After seeing New York Theatre Ballet’s “Signatures 10” program on Saturday night, I realized how hard it is to just stand still and hold a pose

onstage. These dancers did a great job of it, especially in Ashton’s Capriol Suite, a kind of modern retelling of Renaissance-era court dance.

The piece consisted of a few very balletic allegro sections, alternating with adagio sections in which two or three women in long dresses, ruff

collars, and panniers promenaded elegantly with one or two partners. I found these sections more interesting than the more action-packed ones because

of the complete refinement the dancers exhibited as they walked from pose to pose, which is what the choreography mostly consisted of. The poses

themselves were very innovative, elegant, and sculptural, so that I looked forward to seeing what they would do next after they had finished one.

However, what really struck me was the absolute stillness that the dancers were able to attain after they had arranged themselves into a formation,

which they did so seamlessly that they fell into place like puzzle pieces. Their poses were so perfectly quiet that you could study every detail and

be pleased by the beautiful symmetry and Ashton’s aesthetic sensibility.

Judging from my experience dancing in the corps in ballets like La Bayadere and Swan Lake, I can appreciate how difficult it is to just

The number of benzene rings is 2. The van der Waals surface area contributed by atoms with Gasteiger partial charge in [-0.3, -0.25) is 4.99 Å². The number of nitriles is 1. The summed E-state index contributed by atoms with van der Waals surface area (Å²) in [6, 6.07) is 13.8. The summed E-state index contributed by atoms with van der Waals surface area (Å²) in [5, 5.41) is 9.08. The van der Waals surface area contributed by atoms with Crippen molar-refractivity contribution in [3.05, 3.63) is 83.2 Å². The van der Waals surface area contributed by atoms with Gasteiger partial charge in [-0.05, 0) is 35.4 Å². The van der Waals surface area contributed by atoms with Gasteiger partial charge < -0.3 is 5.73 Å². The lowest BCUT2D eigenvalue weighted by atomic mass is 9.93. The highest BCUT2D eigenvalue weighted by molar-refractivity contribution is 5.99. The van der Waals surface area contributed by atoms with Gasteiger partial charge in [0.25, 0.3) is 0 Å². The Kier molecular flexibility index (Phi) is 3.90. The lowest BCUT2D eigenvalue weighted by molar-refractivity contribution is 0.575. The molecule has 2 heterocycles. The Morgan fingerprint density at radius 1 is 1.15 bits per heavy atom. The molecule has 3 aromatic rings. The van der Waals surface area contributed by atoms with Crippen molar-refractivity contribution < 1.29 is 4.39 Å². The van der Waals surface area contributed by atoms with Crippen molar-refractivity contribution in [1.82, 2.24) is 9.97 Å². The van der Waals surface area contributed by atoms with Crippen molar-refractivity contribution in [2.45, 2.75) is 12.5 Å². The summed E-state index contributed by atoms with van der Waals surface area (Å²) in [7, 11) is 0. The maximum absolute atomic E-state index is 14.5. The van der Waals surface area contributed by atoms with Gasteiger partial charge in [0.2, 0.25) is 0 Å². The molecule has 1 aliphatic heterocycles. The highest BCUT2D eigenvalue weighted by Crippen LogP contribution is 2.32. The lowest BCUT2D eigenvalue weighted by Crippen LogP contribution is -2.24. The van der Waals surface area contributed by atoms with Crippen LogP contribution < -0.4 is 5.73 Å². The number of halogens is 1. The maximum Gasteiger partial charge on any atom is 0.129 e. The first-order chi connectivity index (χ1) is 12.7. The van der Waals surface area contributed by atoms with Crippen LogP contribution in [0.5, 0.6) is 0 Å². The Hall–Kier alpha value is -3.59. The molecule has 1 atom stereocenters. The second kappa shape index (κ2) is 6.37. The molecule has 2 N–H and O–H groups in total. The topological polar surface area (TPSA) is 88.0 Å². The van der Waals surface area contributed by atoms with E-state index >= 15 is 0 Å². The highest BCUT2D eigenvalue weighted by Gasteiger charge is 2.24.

stand still and hold your pose in a formation onstage. It’s also hard to get the formation just right, so that it’s symmetrical, and to make sure that

everyone’s arms, legs, and head are all the same height and pointing in exactly the same direction. Adagio ballerinas face this challenge too during

pas de deux, as they have to make sure to hit key positions and crystallize the image for a moment or two before moving on. As with most aspects of

performing, though, achieving perfect stillness and shape in an adagio pose goes back to practicing adagio in class, at the barre and in the center.

It’s here that you can practice getting into a pose or perfecting your placement without wobbling or making any extra movements. You can practice this

after finishing a promenade, a developpe, or better yet at the end of the combination, when you stand elegantly and perfectly quietly in fifth